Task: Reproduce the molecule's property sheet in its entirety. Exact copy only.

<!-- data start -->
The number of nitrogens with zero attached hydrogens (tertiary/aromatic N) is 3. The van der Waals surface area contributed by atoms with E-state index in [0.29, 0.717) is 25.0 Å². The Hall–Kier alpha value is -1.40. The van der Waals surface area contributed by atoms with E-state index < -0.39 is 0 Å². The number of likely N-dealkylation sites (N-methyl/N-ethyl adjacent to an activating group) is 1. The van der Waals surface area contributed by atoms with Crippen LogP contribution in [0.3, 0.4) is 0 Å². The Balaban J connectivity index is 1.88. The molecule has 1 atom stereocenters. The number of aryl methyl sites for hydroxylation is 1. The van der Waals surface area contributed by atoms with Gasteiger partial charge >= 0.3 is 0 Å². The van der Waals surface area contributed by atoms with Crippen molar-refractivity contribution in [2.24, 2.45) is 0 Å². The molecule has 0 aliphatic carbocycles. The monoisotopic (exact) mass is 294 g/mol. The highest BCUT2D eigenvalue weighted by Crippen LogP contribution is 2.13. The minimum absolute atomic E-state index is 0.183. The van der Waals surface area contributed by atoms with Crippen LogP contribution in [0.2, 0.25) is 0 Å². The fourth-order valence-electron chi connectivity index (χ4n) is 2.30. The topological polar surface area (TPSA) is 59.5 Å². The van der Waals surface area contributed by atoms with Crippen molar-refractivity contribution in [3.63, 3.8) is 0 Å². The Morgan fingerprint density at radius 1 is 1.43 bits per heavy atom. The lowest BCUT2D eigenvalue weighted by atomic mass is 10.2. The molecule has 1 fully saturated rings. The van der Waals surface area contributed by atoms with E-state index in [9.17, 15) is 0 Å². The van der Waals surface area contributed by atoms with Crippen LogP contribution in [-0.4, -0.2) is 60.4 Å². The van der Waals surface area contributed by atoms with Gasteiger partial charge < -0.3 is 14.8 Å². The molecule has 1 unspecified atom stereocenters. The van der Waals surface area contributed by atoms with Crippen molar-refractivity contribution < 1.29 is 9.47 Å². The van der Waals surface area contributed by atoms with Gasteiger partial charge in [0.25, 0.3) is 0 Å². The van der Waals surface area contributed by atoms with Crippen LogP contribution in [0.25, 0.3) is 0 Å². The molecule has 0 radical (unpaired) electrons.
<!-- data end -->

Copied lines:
The number of nitrogens with zero attached hydrogens (tertiary/aromatic N) is 3. The van der Waals surface area contributed by atoms with E-state index in [0.29, 0.717) is 25.0 Å². The Hall–Kier alpha value is -1.40. The van der Waals surface area contributed by atoms with E-state index < -0.39 is 0 Å². The number of likely N-dealkylation sites (N-methyl/N-ethyl adjacent to an activating group) is 1. The van der Waals surface area contributed by atoms with Crippen LogP contribution in [0.3, 0.4) is 0 Å². The Balaban J connectivity index is 1.88. The molecule has 1 atom stereocenters. The number of aryl methyl sites for hydroxylation is 1. The van der Waals surface area contributed by atoms with Gasteiger partial charge >= 0.3 is 0 Å². The van der Waals surface area contributed by atoms with Crippen molar-refractivity contribution in [2.24, 2.45) is 0 Å². The molecule has 0 aliphatic carbocycles. The monoisotopic (exact) mass is 294 g/mol. The highest BCUT2D eigenvalue weighted by Crippen LogP contribution is 2.13. The minimum absolute atomic E-state index is 0.183. The van der Waals surface area contributed by atoms with Crippen LogP contribution in [0.2, 0.25) is 0 Å². The fourth-order valence-electron chi connectivity index (χ4n) is 2.30. The topological polar surface area (TPSA) is 59.5 Å². The van der Waals surface area contributed by atoms with Crippen molar-refractivity contribution in [3.63, 3.8) is 0 Å². The Morgan fingerprint density at radius 1 is 1.43 bits per heavy atom. The lowest BCUT2D eigenvalue weighted by atomic mass is 10.2. The molecule has 1 fully saturated rings. The van der Waals surface area contributed by atoms with E-state index in [9.17, 15) is 0 Å². The van der Waals surface area contributed by atoms with Crippen LogP contribution in [-0.4, -0.2) is 60.4 Å². The van der Waals surface area contributed by atoms with Gasteiger partial charge < -0.3 is 14.8 Å². The molecule has 1 unspecified atom stereocenters. The van der Waals surface area contributed by atoms with Crippen molar-refractivity contribution < 1.29 is 9.47 Å². The van der Waals surface area contributed by atoms with Gasteiger partial charge in [0.25, 0.3) is 0 Å². The van der Waals surface area contributed by atoms with Crippen LogP contribution in [0.25, 0.3) is 0 Å². The molecule has 0 radical (unpaired) electrons.